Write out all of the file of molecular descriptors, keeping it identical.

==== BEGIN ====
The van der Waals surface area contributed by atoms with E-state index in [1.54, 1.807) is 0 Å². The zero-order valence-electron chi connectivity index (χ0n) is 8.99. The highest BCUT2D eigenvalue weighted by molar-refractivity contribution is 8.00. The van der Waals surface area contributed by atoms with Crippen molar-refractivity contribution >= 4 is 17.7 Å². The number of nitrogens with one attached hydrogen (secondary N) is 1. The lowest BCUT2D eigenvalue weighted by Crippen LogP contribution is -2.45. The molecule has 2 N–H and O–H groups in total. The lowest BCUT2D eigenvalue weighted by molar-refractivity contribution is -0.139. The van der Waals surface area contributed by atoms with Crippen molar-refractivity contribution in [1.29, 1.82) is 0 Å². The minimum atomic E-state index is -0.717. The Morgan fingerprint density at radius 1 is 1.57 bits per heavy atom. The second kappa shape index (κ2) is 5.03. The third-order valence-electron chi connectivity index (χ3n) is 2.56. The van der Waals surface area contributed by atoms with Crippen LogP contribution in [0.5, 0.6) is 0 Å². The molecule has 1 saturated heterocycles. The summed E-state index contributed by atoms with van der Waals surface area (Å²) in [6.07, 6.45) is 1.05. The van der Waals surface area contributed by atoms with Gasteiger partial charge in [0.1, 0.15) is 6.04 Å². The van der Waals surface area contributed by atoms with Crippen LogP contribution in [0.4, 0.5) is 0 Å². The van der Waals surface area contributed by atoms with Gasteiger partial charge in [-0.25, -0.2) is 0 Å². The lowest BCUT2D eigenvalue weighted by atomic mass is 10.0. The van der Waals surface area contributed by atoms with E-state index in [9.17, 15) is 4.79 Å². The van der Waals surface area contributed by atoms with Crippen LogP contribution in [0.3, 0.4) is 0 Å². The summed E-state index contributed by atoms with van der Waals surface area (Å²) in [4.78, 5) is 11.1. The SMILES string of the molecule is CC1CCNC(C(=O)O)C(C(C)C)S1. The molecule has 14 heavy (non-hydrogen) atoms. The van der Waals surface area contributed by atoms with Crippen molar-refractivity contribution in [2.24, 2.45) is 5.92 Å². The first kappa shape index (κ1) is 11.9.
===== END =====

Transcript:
The van der Waals surface area contributed by atoms with E-state index in [1.54, 1.807) is 0 Å². The zero-order valence-electron chi connectivity index (χ0n) is 8.99. The highest BCUT2D eigenvalue weighted by molar-refractivity contribution is 8.00. The van der Waals surface area contributed by atoms with Crippen molar-refractivity contribution >= 4 is 17.7 Å². The number of nitrogens with one attached hydrogen (secondary N) is 1. The lowest BCUT2D eigenvalue weighted by Crippen LogP contribution is -2.45. The molecule has 2 N–H and O–H groups in total. The lowest BCUT2D eigenvalue weighted by molar-refractivity contribution is -0.139. The van der Waals surface area contributed by atoms with Crippen molar-refractivity contribution in [1.29, 1.82) is 0 Å². The minimum atomic E-state index is -0.717. The Morgan fingerprint density at radius 1 is 1.57 bits per heavy atom. The second kappa shape index (κ2) is 5.03. The third-order valence-electron chi connectivity index (χ3n) is 2.56. The van der Waals surface area contributed by atoms with Crippen LogP contribution in [0.5, 0.6) is 0 Å². The molecule has 1 saturated heterocycles. The summed E-state index contributed by atoms with van der Waals surface area (Å²) in [6.07, 6.45) is 1.05. The van der Waals surface area contributed by atoms with Gasteiger partial charge in [0.1, 0.15) is 6.04 Å². The van der Waals surface area contributed by atoms with Crippen LogP contribution in [0.4, 0.5) is 0 Å². The van der Waals surface area contributed by atoms with Gasteiger partial charge in [-0.25, -0.2) is 0 Å². The lowest BCUT2D eigenvalue weighted by atomic mass is 10.0. The van der Waals surface area contributed by atoms with E-state index in [9.17, 15) is 4.79 Å². The van der Waals surface area contributed by atoms with Crippen LogP contribution in [0.3, 0.4) is 0 Å². The summed E-state index contributed by atoms with van der Waals surface area (Å²) in [4.78, 5) is 11.1. The SMILES string of the molecule is CC1CCNC(C(=O)O)C(C(C)C)S1. The molecule has 14 heavy (non-hydrogen) atoms. The van der Waals surface area contributed by atoms with Crippen molar-refractivity contribution in [2.24, 2.45) is 5.92 Å². The first kappa shape index (κ1) is 11.9.